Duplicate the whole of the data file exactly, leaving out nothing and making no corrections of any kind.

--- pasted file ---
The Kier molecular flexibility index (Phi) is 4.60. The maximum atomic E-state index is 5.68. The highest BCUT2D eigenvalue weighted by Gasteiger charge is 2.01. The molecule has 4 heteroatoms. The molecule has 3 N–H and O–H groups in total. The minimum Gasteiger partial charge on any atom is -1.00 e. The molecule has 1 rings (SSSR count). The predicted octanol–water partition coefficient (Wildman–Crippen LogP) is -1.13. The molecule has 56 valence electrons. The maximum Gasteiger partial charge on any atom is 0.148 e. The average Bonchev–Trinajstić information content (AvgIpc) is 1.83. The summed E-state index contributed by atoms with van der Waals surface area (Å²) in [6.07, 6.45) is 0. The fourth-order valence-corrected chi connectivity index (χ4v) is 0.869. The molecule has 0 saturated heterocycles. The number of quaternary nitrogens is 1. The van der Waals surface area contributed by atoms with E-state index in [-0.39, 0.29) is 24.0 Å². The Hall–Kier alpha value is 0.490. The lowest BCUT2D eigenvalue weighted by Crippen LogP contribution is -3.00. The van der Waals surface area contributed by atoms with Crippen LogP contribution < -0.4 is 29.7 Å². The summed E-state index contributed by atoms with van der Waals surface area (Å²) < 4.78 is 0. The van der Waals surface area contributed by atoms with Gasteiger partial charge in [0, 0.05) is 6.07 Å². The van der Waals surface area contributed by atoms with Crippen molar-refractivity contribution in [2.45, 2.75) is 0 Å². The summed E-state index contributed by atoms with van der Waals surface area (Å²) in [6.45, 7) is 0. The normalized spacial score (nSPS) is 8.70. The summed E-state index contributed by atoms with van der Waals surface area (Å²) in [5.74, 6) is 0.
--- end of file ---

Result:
The Kier molecular flexibility index (Phi) is 4.60. The maximum atomic E-state index is 5.68. The highest BCUT2D eigenvalue weighted by Gasteiger charge is 2.01. The molecule has 4 heteroatoms. The molecule has 3 N–H and O–H groups in total. The minimum Gasteiger partial charge on any atom is -1.00 e. The molecule has 1 rings (SSSR count). The predicted octanol–water partition coefficient (Wildman–Crippen LogP) is -1.13. The molecule has 56 valence electrons. The maximum Gasteiger partial charge on any atom is 0.148 e. The average Bonchev–Trinajstić information content (AvgIpc) is 1.83. The summed E-state index contributed by atoms with van der Waals surface area (Å²) in [6.07, 6.45) is 0. The fourth-order valence-corrected chi connectivity index (χ4v) is 0.869. The molecule has 0 saturated heterocycles. The number of quaternary nitrogens is 1. The van der Waals surface area contributed by atoms with E-state index in [-0.39, 0.29) is 24.0 Å². The Hall–Kier alpha value is 0.490. The lowest BCUT2D eigenvalue weighted by Crippen LogP contribution is -3.00. The van der Waals surface area contributed by atoms with Crippen LogP contribution < -0.4 is 29.7 Å². The summed E-state index contributed by atoms with van der Waals surface area (Å²) < 4.78 is 0. The van der Waals surface area contributed by atoms with Gasteiger partial charge in [0, 0.05) is 6.07 Å². The van der Waals surface area contributed by atoms with Crippen molar-refractivity contribution in [2.45, 2.75) is 0 Å². The summed E-state index contributed by atoms with van der Waals surface area (Å²) in [6.45, 7) is 0. The normalized spacial score (nSPS) is 8.70. The summed E-state index contributed by atoms with van der Waals surface area (Å²) in [5.74, 6) is 0.